In this discussion, several things are at play. How we know God, who is incomprehensible, and then how we order our knowledge of God concerning who God reveals himself to be. In a previous blog post, I considered how Aquinas order his Summa regarding God’s being, while the knowledge of God is through God’s revelation of himself. In the three examples below we see a similar three-step movement: 1) God reveals himself in the missions of the Son and Spirit, 2) humans learn about God through this revelation/salvation. Because of who God is 3) we order our thoughts, not on our experience of God, but by beginning with who God is.

Basil of Caesarea on The incomprehensible God who reveals himself

I think that comprehension of God’s substance transcends not only human beings, but also every rational nature. Now by ‘rational nature’ here, I mean one which belongs to creation. For the Father is known by the Son alone and by the Holy Spirit… (see Mt.11:27; 1 Cor. 2:10-11) It is to be expected that the very substance of God is incomprehensible to everyone except the Only-Begotten and the Holy Spirit. But we are lead up from the activities of God and gain knowledge of the maker through what he has made and so come in this way to an understanding of his goodness and wisdom. For what can be known about God is that which God has manifested (Rom. 1:19) to all human beings. (Against Eunomius, 1.14).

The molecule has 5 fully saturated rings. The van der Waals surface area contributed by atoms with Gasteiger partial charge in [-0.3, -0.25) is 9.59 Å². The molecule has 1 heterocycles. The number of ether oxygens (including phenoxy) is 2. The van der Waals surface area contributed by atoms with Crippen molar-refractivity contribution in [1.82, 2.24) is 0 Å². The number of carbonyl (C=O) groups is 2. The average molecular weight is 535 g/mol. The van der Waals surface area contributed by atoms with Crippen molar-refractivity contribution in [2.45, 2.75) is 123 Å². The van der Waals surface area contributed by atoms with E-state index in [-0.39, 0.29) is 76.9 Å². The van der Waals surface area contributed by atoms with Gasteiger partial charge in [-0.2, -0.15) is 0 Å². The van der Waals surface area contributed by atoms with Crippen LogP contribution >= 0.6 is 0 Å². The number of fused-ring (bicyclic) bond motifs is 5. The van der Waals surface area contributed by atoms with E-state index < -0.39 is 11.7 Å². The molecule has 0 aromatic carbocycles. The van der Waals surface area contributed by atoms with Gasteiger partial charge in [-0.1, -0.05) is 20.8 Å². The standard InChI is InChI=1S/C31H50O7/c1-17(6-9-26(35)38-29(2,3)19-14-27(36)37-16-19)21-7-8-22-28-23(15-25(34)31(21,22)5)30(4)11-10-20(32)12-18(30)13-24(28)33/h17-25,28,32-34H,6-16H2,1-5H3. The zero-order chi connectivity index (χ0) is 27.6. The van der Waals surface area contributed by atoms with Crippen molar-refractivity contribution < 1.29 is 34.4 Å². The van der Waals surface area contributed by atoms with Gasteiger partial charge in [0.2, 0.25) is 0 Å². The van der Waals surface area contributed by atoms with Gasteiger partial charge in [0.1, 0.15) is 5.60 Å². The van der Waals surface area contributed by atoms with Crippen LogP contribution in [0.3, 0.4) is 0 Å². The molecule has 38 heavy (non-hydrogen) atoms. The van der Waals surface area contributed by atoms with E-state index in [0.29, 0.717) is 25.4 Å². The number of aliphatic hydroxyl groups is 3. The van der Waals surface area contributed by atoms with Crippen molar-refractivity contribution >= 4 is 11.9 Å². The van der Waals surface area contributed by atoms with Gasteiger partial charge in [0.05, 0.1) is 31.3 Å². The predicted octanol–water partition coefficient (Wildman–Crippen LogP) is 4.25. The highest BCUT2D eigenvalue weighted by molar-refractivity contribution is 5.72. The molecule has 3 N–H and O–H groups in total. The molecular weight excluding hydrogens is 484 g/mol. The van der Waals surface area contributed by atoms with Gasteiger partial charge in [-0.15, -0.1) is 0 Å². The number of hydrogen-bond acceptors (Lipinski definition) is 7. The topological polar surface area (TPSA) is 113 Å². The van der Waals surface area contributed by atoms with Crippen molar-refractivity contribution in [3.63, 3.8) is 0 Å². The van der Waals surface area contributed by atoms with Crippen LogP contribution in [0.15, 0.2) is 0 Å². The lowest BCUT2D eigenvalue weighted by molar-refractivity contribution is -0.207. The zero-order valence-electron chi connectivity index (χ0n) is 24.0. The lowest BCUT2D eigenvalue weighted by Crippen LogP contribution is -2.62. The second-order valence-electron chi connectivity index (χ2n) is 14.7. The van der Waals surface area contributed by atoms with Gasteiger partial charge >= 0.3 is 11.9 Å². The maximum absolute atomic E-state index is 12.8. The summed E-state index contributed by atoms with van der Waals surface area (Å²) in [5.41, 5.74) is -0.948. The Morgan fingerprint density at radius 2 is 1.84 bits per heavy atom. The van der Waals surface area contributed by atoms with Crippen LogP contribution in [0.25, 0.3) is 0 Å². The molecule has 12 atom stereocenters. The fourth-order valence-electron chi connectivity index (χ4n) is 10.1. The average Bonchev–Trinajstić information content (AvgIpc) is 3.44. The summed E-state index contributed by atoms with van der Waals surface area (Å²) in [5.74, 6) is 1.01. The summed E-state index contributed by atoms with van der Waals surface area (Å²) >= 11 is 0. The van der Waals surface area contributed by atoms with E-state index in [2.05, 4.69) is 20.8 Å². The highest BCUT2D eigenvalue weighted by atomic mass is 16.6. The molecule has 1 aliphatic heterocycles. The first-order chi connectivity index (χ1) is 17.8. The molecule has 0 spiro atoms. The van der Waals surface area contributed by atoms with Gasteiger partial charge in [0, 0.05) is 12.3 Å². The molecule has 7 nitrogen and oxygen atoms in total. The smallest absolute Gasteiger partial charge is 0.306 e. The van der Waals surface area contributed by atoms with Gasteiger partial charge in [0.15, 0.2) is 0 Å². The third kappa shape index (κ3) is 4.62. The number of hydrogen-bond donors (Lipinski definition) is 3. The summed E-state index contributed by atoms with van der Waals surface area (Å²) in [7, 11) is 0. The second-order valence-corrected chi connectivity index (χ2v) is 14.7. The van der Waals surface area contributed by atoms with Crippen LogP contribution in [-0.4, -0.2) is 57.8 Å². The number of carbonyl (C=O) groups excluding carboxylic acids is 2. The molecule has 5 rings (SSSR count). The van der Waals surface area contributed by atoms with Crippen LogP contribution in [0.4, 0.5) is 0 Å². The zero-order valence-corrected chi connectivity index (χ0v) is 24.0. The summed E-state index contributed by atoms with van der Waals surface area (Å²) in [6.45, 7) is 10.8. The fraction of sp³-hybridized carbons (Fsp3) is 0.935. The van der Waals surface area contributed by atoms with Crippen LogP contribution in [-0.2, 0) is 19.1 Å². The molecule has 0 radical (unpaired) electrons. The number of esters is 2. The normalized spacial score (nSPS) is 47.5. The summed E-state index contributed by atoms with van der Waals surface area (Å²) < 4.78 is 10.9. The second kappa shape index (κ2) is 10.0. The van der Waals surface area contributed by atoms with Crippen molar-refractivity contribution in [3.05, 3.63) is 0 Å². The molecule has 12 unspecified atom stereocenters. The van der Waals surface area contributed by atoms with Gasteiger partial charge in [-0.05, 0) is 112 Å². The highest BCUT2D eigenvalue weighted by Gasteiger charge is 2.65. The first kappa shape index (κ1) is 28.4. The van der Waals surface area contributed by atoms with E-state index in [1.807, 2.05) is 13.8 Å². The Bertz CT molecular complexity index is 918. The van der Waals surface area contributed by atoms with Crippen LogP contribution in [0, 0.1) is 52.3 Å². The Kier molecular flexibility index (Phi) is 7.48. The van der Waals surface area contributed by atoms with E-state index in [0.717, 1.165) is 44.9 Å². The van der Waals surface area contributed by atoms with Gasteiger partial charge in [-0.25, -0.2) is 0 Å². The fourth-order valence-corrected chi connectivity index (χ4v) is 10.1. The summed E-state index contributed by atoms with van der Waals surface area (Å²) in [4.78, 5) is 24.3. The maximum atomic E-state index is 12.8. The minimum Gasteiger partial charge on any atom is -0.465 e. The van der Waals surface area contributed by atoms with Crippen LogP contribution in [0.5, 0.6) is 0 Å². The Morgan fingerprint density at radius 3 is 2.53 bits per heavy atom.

In this passage, Basil proposes several important points for our conversation. In the first sentence, he establishes the distinction between God and creation: everything that is created cannot comprehend the nature of God. Turning to Scripture, Basil then asserts that only God can know God; only the Son and Spirit know the Father. If that is true, how then can creatures have knowledge of God? God reveals himself through his activities and creation. His activities are primarily the work of salvation wrought in Jesus Christ and through the Holy Spirit; secondary to this is the knowledge of the creator through creation; which basically establishes that there is a first cause to creation.

So, while creatures cannot know God, God through the economy of Salvation and through the creation, brings humans into a proper creaturely knowledge of God. This knowledge, however, is always a knowledge of apprehension from a limited sphere; even in our redemption, we do not gain access to the unmediated essence of God. In other words, we don’t come to know God in the exact same way that the Son knows the Father. Christians are children by adoption and grace not by nature.